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Re: IP4 address conservation method
From: Jimmy Hess <mysidia () gmail com>
Date: Thu, 6 Jun 2013 23:06:12 -0500

On 6/6/13, William Herrin <bill () herrin us> wrote:
Yes, the system default may be tuned for host/desktop usage
No, it doesn't default to reasonable desktop settings for ARP... it
defaults to a version of wrong that on a desktop with one NIC and one
IP doesn't happen to break anything. It'd be nice if it defaulted to
RFC compliant instead and let the few folks with wacky needs move it
off the standard behavior.

I find Linux's arp defaults annoying also,  but they're not "wrong"
or "non-RFC compliant".

An interpretation that applies in the design of Linux networking, is
that IP addresses belong to the host,   and IP addresses do not belong
to IP interfaces  (excepting 'scope local' IPs, such as IPv6
link-local).

An interface has a source IP address assigned to it  for outgoing
traffic from the host.
All destination IPs for incoming traffic to the host belong to no
specific interface on the host.

Any  IP address  added to any interface, belongs to the host as a
valid destination IP,  and can be ARP'ed on any of the host's IP
interfaces.

Excepting a firewall rule to the contrary,  traffic for any of the
host's destination IPs can come in any interface.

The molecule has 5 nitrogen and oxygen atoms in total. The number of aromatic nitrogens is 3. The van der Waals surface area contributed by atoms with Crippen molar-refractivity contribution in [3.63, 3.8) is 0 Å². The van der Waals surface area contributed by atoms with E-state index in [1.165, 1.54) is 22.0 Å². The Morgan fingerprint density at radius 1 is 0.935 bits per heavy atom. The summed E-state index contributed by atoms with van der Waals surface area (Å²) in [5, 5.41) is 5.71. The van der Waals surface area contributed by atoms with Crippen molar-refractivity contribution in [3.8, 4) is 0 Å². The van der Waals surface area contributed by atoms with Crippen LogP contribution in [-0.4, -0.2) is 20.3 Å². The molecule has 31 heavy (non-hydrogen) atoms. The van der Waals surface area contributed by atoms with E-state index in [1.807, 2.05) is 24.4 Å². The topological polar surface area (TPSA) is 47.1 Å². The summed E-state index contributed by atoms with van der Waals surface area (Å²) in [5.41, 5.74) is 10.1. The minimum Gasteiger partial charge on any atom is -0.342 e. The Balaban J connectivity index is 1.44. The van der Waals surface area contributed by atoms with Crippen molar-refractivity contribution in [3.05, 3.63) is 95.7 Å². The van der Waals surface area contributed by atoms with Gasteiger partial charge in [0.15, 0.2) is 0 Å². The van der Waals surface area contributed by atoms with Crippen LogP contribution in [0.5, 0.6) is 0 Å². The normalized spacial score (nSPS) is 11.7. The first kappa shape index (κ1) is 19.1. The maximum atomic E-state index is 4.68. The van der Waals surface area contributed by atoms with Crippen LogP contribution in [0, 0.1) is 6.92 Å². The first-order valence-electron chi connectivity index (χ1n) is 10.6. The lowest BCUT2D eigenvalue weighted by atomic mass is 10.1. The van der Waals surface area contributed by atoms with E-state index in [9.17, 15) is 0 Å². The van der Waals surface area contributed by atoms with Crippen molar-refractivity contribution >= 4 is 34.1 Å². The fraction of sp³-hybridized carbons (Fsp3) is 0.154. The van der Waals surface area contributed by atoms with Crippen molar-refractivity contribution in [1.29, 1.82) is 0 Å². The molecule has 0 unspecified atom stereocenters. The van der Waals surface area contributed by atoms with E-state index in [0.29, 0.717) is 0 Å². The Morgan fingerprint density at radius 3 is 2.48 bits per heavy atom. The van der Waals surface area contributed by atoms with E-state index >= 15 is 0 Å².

This is a totally valid and correct  way of  a host managing that
host's IP addresses.
However, it is a tad inconvenient for the administrator,  in some
real-world circumstances; mainly unusual configs such as servers with
multiple NICs plugged into different subnets, or servers behind a load
balancer.


And the ARP behavior is counterintuitive,  because   regardless of
that fact, in Linux you _still_  configure  IP addresses on
interfaces;    every interface has a preferred IP, and maybe some
alias IPs.



In most case's  Linux's  choice not to restrict  ARP to a specific
interface  bound to the IP is not useful.


However,   it is useful if you have a host that has multiple NICs
plugged into the same network.



The kernel has its defaults,  but  distribution vendors such as
Redhat/Ubuntu/Debian, are free to supply their own defaults  through
sysctl.conf or their NetworkManager packages  or network configuration
scripts...

It's interesting to note they have so far chosen to go (mostly) with
the defaults.

I'm sure most people do not have a problem,  or else,  someone would
have updated the defaults by now

-Bill
--
-JH


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